Using Slug Pellets Effectively

The more slugs ravaged my precious seedlings, the more liberally I scattered the slug pellets. More is better...  right?

“I’ll get the little bast blighters!” I fumed. Other gardeners resort to stacking them into little heaps and mounds around their most treasured plants. However, all these ways are futile because a concentration of metaldehyde actually repels slugs.

Hosta in a container, surrounded by hundreds of slug pellets - WrongClose up of a seedling surrounded by loads of slug pellets - Wrong

How NOT to use slug pellets

So you can see, it isn’t necessary to cover every single square inch of soil, as in the photos on the right.

For the most effective results I’d suggest you stick to the instructions and apply the pellets thinly on the ground. One every 10cm (4”) is more than adequate.

Best time to use slug pellets

Metaldehyde pellets are now more water resistant, so a warm wet evening when slug activity is high is a good time to scatter a few around slug-susceptible plants. The resulting carnage should be collected next morning to prevent other animals from eating the poisoned remains.

...and how

As I mentioned above, one pellet every 10cm or so will suffice. More will simply repel slugs, leaving them free to munch on the next plant, while giving any passing wildlife a more concentrated and potentially lethal dose.

Lay a few in those dark damp places where slugs love to hide during the day; places like cool lawn and path edges and shady herbaceous borders, or beneath stones and old flowerpots. This lures the slug away from your prized plants and keeps the pellets away from other creatures.

In the vegetable plot, don’t scatter them wildly because some will lodge in the plants and contaminate the food. Use netting or pea-sticks on more open areas to keep birds and hedgehogs away from the pellets.

Good idea

Try making a slug trap by placing a few pellets under a slightly raised stone. Slugs love to shelter under places like these, and it keeps the pellets away from birds and animals.

Remember that pellets work by first attracting the slug, so you may like to reconsider where to use them, if at all. Do you really want to lure them to within chomping distance of your precious seedlings?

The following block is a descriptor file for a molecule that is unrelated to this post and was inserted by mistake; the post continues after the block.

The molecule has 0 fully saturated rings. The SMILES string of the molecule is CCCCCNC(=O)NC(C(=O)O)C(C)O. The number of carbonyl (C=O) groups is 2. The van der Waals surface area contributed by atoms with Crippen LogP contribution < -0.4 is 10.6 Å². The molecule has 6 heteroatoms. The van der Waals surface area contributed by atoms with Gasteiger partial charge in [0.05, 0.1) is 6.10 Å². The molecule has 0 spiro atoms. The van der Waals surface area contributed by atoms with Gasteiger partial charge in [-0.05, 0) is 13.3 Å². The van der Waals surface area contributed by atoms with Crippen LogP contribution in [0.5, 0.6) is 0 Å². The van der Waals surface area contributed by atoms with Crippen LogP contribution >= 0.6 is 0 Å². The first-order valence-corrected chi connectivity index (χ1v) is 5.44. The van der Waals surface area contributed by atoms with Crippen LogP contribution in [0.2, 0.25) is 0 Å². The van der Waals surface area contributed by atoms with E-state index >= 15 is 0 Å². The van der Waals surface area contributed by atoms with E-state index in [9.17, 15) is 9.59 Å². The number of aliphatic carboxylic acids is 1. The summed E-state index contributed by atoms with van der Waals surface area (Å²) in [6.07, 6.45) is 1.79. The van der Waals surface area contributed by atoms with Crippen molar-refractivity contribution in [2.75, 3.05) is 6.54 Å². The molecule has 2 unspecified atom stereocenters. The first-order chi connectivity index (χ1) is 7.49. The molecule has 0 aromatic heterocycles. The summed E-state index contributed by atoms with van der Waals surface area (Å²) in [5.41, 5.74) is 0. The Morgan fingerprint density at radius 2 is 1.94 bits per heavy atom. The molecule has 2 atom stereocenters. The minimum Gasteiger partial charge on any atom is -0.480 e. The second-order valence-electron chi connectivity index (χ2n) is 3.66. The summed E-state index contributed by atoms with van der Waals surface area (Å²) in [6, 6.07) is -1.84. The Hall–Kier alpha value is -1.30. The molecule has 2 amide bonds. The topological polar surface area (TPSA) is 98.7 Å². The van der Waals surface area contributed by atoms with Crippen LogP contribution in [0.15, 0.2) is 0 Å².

It might be better to strategically place a few pellets close – but not too close – to your tender plants; perhaps under some shady leaves in the border, or beneath stones or pots or containers. Choose the sort of hiding places where slugs naturally congregate, but that are less accessible to other birds and animals.

Other metaldehyde products

Here are some other metaldehyde based products you might like to try out in your battle against slugs:

  • Metaldehyde Spray – Use this on and around non-food plants. Because it’s a contact poison, the slug gets a dose as it crawls around. Its much shorter active life makes it important to choose the best time to use it; for example, a mild damp evening. Because there are no poison pellets lying on the ground, metaldehyde spray poses a much lower risk to wildlife.
  • Metaldehyde Tape – This is a paper tape impregnated with metaldehyde and other ingredients that make it tasty for slugs. Lay the tape in strips alongside rows of crops, or use it to encircle your cherished plants.
  • Metaldehyde Pads – These work in a similar way to tape. Place one or two in cracks and crevices in walls and rockeries. Bury a few with your seed potatoes to offer long lasting protection against the burrowing Keel Slug and Garden Slug.

Both pads and tape seem largely unappetising to other wildlife, making them an ecological improvement on the traditional pellets. However, the poisoned slugs are still a hazard and should be promptly collected and disposed of.

Copper slug rings

Pack of six 10cm or 17cm diameter copper rings to slip around your vulnerable plants. They work by inflicting a mild electric shock to the unsuspecting slug as it comes into contact with the copper.

These durable, solid copper rings pull apart to wrap easily around existing plant stems, or you can join several together to form a larger slug barrier.

Copper slug rings
Find out more
...


What do you want to do now

  • Slug pellets
    Before reaching for the pellets, learn about the risks.
  • Nematodes
    Learn about nature’s natural slug control.

Copper Slug Rings

Copper slug ring protecting a small hosta

Pack of six 10cm or 17cm diameter copper rings to slip around your vulnerable plants. They work by inflicting a mild electric shock to the unsuspecting slug as it comes into contact with the copper.

These rings pull apart to wrap easily around existing plant stems, or you can join several together to form a larger slug barrier.

Copper slug rings
Find out more
...


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Did you
 know?

A slug’s slime contains fibres which prevents it from sliding down vertical surfaces


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